New Media Policy?
An Editorial by Amanda Lotz
FCC Chairman Kevin Martin's announcement last fall of his intention to overhaul media ownership rules by the end of the year drew criticism from nearly all corners. The concerns of those desiring a more deliberate examination of ownership issues were on point, but I wonder whether taking another year or even five would make any difference.
Perhaps it is time to admit that the framework within which we've regulated media is hopelessly flawed. This suggestion is by no means new or original, but might warrant more attention in this moment in which proposals of "change" are politically desirable. The U.S. experiment of a regulated free-market model developed earlier last century as a bold counterpoint to almost all of the rest of the world. Over seventy-five years later, it is now a haphazard amalgamation of regulations that ultimately serve few other than the stockholders of media conglomerates. And as I read of the latest suggested revision that arbitrarily imposes a new set of rules on a commercial industry that has billions of dollars at its disposal to make sure that the ultimate policy decision is in its interest, I'm left thinking, why bother? Why not get out of regulating the media entirely?
Decades of regulation have never produced the desired pro-social ends of localism, diversity, or robust public service and information. Or on the content front, let's just accept that "decency" can't be regulated in a manner consistent with the First Amendment and stop wasting time trying to determine what conjugations of four letter words are acceptable. Let the market decide. Let the conglomerates gobble each other up for a few years, then let them divest for a few years, but perhaps it is time to give up the fantasy that there is a way to regulate a commercial media system into serving the information and entertainment needs of a diverse democracy.
Which is not to say this is the only media system that should remain. Let us take a page from nearly every democratic media system around the globe and turn our efforts to developing a real public media system. Let the otherwise unregulated commercial sector support the public system with an annual tax--a percentage of revenue, with no room for creative accounting. A trust fund also could be developed with the profits of the analog spectrum sale. And let the commercial broadcasters lease their spectrum and just give up this futile exercise of charging them with serving the public interest. Those funds could be used to support media in local communities and then we might see some local public service. Let us take lessons from the shortcomings of our meager public system and the long histories of many around the world to create a truly independent public media system that is funded adequately enough to meet needs for both local and national content.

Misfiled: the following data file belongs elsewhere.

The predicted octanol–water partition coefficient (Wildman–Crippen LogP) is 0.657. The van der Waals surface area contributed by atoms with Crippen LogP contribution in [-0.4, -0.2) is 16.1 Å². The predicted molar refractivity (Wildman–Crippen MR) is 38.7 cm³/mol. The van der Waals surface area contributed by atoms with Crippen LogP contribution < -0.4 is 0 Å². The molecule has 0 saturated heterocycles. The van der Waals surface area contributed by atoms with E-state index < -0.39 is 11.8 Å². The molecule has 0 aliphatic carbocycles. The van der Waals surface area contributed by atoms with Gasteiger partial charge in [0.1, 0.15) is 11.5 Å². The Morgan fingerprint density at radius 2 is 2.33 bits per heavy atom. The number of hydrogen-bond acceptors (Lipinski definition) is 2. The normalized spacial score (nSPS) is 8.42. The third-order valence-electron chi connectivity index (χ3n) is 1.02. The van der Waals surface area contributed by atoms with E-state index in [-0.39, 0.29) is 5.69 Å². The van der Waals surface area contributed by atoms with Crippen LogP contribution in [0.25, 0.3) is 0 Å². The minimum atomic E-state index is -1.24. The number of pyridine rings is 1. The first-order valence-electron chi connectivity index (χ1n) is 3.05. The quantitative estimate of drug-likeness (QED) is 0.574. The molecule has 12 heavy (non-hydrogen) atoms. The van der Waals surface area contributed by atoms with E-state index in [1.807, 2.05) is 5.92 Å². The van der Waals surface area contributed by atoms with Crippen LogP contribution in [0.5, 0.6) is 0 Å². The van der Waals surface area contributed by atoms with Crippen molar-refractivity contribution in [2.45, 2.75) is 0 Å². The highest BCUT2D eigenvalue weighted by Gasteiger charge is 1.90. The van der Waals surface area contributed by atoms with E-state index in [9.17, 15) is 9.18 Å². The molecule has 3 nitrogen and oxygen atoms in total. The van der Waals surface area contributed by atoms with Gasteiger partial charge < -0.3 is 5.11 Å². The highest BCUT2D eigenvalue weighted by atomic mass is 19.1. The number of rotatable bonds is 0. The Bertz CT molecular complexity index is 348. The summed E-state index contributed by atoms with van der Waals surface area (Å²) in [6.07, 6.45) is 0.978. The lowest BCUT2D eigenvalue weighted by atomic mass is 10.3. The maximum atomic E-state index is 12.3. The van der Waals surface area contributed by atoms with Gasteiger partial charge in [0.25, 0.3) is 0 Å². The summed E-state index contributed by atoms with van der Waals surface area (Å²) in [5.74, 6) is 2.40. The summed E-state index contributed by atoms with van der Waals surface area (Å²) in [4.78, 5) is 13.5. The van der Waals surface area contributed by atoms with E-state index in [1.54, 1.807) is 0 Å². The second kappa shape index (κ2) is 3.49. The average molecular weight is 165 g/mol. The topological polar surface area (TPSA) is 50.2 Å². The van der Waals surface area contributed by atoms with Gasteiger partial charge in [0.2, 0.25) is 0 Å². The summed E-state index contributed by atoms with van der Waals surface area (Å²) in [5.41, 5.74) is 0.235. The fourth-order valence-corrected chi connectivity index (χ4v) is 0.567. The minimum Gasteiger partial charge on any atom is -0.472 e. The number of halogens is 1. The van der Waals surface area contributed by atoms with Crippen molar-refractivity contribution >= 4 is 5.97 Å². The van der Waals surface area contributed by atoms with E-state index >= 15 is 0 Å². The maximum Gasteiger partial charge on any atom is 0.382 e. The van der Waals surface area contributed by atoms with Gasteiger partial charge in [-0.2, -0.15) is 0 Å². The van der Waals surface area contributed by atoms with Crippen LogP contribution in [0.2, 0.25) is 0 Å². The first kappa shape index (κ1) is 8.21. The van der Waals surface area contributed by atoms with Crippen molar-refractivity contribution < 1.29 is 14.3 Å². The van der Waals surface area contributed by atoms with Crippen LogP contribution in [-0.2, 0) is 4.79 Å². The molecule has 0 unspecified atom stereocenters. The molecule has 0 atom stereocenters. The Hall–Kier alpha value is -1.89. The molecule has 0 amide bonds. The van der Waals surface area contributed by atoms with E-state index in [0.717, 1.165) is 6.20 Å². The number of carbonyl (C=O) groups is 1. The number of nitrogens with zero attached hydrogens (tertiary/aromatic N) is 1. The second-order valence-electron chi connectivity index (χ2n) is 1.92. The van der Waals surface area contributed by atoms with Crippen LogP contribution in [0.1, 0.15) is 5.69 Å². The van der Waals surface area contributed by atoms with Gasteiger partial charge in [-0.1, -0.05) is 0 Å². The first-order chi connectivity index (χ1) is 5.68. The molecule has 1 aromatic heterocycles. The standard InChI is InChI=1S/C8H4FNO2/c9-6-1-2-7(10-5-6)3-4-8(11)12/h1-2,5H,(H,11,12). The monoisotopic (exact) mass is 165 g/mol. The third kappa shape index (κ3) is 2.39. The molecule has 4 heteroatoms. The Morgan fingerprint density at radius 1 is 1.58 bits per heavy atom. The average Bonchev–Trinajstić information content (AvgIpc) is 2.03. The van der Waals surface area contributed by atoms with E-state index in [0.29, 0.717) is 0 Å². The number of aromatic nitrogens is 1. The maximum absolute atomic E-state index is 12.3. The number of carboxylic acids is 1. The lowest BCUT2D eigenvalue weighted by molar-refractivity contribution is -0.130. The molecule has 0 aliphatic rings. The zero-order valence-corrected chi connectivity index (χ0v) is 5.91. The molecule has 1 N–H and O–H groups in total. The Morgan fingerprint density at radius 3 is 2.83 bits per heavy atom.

Give us a public media system that doesn't depend on biannual fund drives, biennial Congressional funding allocations, or any sort of institutional sponsorship--in other words, a truly public system. If we sacrifice the paltry choice currently offered by the commercial sector, maybe we'll end up with one giant commercial conglomerate offering nothing but round the clock celebrity news. But there may be reason to think even the commercial offerings might not be all that bad. We've had a preliminary experiment in radio for the past decade. As the commercial sector conglomerated and pushed listeners' tolerance for inane advertisements and repetitive playlists, weekly NPR listenership has grown by 13 million listeners, even without an infusion of the kind of funding support I'm suggesting.
The reality of effectively launching a new public broadcast system--with both local and national components--is a Herculean, and many will say impossible task. Critics will claim it will be ruined in the planning and implementation and the commercial sector will use its vast resources to fight such an initiative, all of which could happen. We'll also have to break from our belief that the number of viewers correlates with value and establish a system of evaluation based not on the eyeballs and ears fetishized by existing performance indicators, but on substantive assessments such as whether content meets underserved audiences, promotes the functioning of democracy, or supports localism, diversity, and the public interest. What emerges might not be perfect, but could it be worse?
Despite the valuable efforts of many media activists, it seems unlikely that we can regulate our way to a commercial media that serves a diverse constituency. The alternative is to create a public media system that gives people a real choice and give up the struggle to exact minimal offerings from the commercial media. Instead of trying to fix something that is beyond repair, maybe it's time to build something new. The age of mass media may be passing, but media corporations remain robust and profitable and have adjusted their practices to the new norms of niche audiences, digital distribution, and user generation. If we now live in an age of new media, maybe it's time for some new media policy.
About the Author
Amanda D. Lotz is Assistant Professor of Communication Studies at the University of Michigan. She is the author of The Television Will Be Revolutionized and Redesigning Women: Television after the Network Era. email: firstname.lastname@example.org